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A pilot trial from Perelman showed patients were far more likely to provide blood pressure levels via text than a standard online patient portal.
A pilot trial from cardiologists at the Perelman School of Medicine at the University of Pennsylvania showed a selected group of their black patients with uncontrolled hypertension or cardiovascular risks were more likely to submit at-home blood pressure monitoring levels to their clinicians via text versus a provided online patient portal.
The study, led by Jennifer Lewey, MD, MPH, Director of the Penn Women’s Cardiovascular Center and colleagues, warranted follow-up with a greater pool of patients while also showing the unique patient-by-patient preferences for telehealth.
In an interview with HCPLive, Lewey discussed the significance of first assessing text-versus-portal blood pressure monitoring engagement in a population of Black patients with uncontrolled disease and Medicare or Medicaid.
“The motivation behind doing this was to really understand the best ways to improve blood pressure monitoring at home, especially knowing the higher rates of hypertension, uncontrolled hypertension, and cardiovascular morbidity and mortality experienced by Black individuals,” Lewey explained. “We put the burden on the patient—we try to empower them with self-monitoring, but then the ball is dropped. So we never get those numbers until 6 months, 12 months later when someone comes in, and it’s a missed opportunity.”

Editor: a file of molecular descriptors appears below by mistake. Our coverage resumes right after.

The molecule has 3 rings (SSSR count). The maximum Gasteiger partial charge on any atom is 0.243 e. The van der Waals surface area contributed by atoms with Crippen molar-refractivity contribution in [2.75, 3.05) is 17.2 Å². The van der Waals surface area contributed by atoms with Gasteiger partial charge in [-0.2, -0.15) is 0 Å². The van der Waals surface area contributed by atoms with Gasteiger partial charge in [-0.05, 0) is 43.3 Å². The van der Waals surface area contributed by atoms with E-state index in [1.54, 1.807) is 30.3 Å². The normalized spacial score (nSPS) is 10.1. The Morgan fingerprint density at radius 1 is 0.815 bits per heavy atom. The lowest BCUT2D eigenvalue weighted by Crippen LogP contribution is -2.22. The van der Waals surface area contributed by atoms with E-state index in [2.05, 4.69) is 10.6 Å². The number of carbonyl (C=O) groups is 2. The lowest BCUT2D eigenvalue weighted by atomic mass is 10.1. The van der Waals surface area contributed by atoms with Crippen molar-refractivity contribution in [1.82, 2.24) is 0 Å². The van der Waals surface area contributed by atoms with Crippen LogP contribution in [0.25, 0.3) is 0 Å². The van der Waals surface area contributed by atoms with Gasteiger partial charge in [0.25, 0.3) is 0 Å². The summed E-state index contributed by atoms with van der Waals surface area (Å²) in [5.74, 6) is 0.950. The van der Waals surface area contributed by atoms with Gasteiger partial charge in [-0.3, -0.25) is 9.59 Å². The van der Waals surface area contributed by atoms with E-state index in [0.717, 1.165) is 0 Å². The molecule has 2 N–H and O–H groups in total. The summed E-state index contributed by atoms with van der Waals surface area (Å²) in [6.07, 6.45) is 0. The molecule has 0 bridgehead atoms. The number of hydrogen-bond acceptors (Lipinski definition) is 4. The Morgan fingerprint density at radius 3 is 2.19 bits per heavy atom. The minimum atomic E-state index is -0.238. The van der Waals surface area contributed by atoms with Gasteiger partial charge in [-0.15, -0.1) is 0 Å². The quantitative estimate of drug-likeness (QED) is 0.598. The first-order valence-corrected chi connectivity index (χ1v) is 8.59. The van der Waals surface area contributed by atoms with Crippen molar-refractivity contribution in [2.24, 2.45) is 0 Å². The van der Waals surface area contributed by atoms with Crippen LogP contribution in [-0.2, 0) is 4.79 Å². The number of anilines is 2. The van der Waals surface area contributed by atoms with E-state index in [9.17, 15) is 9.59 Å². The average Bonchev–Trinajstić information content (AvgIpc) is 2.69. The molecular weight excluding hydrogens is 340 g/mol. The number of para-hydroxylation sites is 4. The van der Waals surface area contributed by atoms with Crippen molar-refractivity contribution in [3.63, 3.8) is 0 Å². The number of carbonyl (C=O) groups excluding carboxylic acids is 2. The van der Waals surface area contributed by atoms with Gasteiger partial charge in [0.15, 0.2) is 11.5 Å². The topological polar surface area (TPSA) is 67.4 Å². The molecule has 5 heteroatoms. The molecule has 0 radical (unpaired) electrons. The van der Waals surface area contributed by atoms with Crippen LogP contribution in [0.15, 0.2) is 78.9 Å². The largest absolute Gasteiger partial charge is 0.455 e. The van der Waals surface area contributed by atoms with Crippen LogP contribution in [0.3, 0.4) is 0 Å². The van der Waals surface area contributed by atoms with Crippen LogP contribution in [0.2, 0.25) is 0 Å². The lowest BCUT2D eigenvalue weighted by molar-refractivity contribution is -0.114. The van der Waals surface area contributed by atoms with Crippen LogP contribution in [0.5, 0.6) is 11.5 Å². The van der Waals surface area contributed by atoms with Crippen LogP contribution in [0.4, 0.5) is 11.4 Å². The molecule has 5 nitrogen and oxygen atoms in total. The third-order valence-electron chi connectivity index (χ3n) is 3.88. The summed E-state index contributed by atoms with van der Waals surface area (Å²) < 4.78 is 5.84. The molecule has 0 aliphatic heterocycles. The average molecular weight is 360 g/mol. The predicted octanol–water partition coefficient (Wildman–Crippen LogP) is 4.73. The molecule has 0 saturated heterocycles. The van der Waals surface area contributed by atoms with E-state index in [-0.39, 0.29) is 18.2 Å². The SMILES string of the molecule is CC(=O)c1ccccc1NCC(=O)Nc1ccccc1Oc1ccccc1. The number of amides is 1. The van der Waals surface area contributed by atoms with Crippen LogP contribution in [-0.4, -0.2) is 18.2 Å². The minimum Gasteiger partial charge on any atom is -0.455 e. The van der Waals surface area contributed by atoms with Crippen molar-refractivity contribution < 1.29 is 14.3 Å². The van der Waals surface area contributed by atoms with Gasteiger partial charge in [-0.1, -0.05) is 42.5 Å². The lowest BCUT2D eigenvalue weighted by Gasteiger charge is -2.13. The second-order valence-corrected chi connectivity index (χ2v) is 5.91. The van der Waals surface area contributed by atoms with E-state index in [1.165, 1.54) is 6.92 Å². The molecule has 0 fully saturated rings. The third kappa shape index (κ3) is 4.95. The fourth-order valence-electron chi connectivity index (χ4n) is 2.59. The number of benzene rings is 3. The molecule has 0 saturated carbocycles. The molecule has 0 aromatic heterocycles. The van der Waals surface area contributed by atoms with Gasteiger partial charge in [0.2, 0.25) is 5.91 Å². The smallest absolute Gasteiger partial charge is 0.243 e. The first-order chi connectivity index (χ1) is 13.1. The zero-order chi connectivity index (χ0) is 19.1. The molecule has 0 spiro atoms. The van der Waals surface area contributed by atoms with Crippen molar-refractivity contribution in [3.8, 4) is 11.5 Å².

Lewey also shared the benefit of the small trial’s setup, which allowed for direct patient feedback on the 2 different methods provided for follow-up telehealth.
“For those who were using the online patient portal, I was really surprised by the number of individuals who mentioned they had to have their child or someone else in the household submit their blood pressures because even though we gave people instructions and most of them were already signed up for the portal, it just wasn’t intuitive or easy to use,” Lewey said.
Lastly, Lewey discussed the surprisingly effective value of simplified text message telehealth to improve patient buy-in.
“I think getting that immediate feedback…it was really motivating for people,” she said. “I think that really brings up the question of how can we make that process feel more personalized, and how can you have some of those behavioral nudges to engage in their care.”